CANNES, FRANCE — While the likes of Steven Spielberg, Kristen Stewart, Ryan Gosling and Adam Driver came and went on the red carpet at the Cannes Film Festival this week, a slew of movies were screening in the festival's teeming market section in the hopes of being picked up by foreign distributors.
One of them was the documentary "Clinton Cash," Peter Schweizer's adaptation of his 2015 book of the same name, in which he alleged that foreign interests involving Bill and Hillary Clinton's family foundation, the Clinton Global Initiative and the former president's speaking engagements influenced Hillary Clinton's policy decisions at the State Department.
As in the book, there's no hard evidence or smoking guns in the hour-long film, which screened here for buyers on Monday morning. Instead of proof of quid pro quo deals, Schweizer, a longtime Clinton critic, presents a series of dots that he leaves for viewers to connect with the help of menacing music cues and lurid, blood-splashed graphics. The bottom line: By donating to the Clintons' foundations or ponying up large speaking fees for the former president, foreign political and corporate powers were able to skew policies in their favor while Hillary Clinton was Secretary of State.
"We want to spread awareness about corruption," Schweizer explained at the Majestic Hotel later that day. "Obviously, the film is specifically about the Clintons, but the important thing I try to emphasize is it's really about … a new model that I think they have perfected and developed, which is creating this apparatus which allows foreign money to influence American political figures."
The book "Clinton Cash" was published just as Hillary Clinton announced her presidential candidacy, timing that Schweizer insists was a coincidence; but there's no doubt that the movie is being rolled out with the goal of influencing the November election – specifically targeting progressive voters who will potentially be turned off by the State Department's support for the Keystone XL pipeline (a position Schweizer chalks up to an Bill Clinton accepting speaking fees from an investor in the project) and a series of implications involving unsavory activities in Haiti, Nigeria, the South Sudan and the Democratic Republic of the Congo.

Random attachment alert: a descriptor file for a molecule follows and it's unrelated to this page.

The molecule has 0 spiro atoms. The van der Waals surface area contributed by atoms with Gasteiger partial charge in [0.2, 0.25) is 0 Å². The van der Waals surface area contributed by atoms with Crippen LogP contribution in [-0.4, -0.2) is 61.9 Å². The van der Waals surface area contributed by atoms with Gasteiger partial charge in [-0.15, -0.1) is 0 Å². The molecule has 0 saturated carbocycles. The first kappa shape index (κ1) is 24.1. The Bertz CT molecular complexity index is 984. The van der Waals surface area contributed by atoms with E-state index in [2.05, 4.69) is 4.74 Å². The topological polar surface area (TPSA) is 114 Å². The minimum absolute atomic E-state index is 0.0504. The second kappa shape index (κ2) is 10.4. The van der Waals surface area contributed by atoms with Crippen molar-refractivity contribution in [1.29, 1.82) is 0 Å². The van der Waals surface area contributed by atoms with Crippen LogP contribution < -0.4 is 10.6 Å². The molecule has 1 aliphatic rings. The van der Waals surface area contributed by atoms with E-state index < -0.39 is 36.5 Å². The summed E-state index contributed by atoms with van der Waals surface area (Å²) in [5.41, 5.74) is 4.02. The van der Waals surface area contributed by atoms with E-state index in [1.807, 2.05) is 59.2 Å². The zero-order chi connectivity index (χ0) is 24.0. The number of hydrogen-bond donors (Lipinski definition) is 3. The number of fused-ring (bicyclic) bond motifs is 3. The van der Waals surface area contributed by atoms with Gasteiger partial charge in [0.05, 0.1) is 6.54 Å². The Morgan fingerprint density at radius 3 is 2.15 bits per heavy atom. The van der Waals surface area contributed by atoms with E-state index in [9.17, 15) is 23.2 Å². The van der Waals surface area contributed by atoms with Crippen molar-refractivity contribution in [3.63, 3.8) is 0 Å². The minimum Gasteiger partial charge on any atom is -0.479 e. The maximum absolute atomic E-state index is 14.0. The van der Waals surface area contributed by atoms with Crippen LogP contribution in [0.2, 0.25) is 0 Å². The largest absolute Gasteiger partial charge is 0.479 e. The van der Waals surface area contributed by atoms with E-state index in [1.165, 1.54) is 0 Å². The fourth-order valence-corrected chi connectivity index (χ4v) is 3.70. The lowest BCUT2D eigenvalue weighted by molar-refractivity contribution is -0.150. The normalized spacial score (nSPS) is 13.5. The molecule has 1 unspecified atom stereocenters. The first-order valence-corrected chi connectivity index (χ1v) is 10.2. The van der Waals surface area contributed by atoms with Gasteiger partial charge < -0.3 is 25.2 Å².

"Yes, we are zeroing in on people who are concerned on these issues," Schweizer admitted. "I mean look, if there's a conservative out there who's disliked the Clintons for 20 years and they want to come see the film, that's great. If it's a swing voter, that's great. If it's a Bernie Sanders progressive, great. My belief is it will appeal to all of them."
Soon, Schweizer and his producer, Stephen K. Bannon – best known as the executive chairman of Breitbart News and for his 2011 pro-Sarah Palin documentary "Undefeated" – will see if that's true: a TV deal is being negotiated to air "Clinton Cash" on the eve of the Democratic National Convention in July. As far as European sales, there have been nibbles but no bites yet from Poland, Italy and the United Kingdom.
And if Schweizer's strategy works? If he manages to succeed in splitting the Democratic vote enough to keep Clinton out of the White House, will he subject President Trump to similarly aggressive scrutiny?
"If Trump were to win, he ought to be investigated," Schweizer said, insisting he's not "a Trumpista, or whatever they're called. But he ought to be looked at – who his financial partners are, who is business partners are, are favors being done for those individuals? Absolutely. You've got 'Clinton Cash,' [maybe next] it'll be 'Donald's Dollars.' " And maybe, just maybe, it will wind up at Cannes.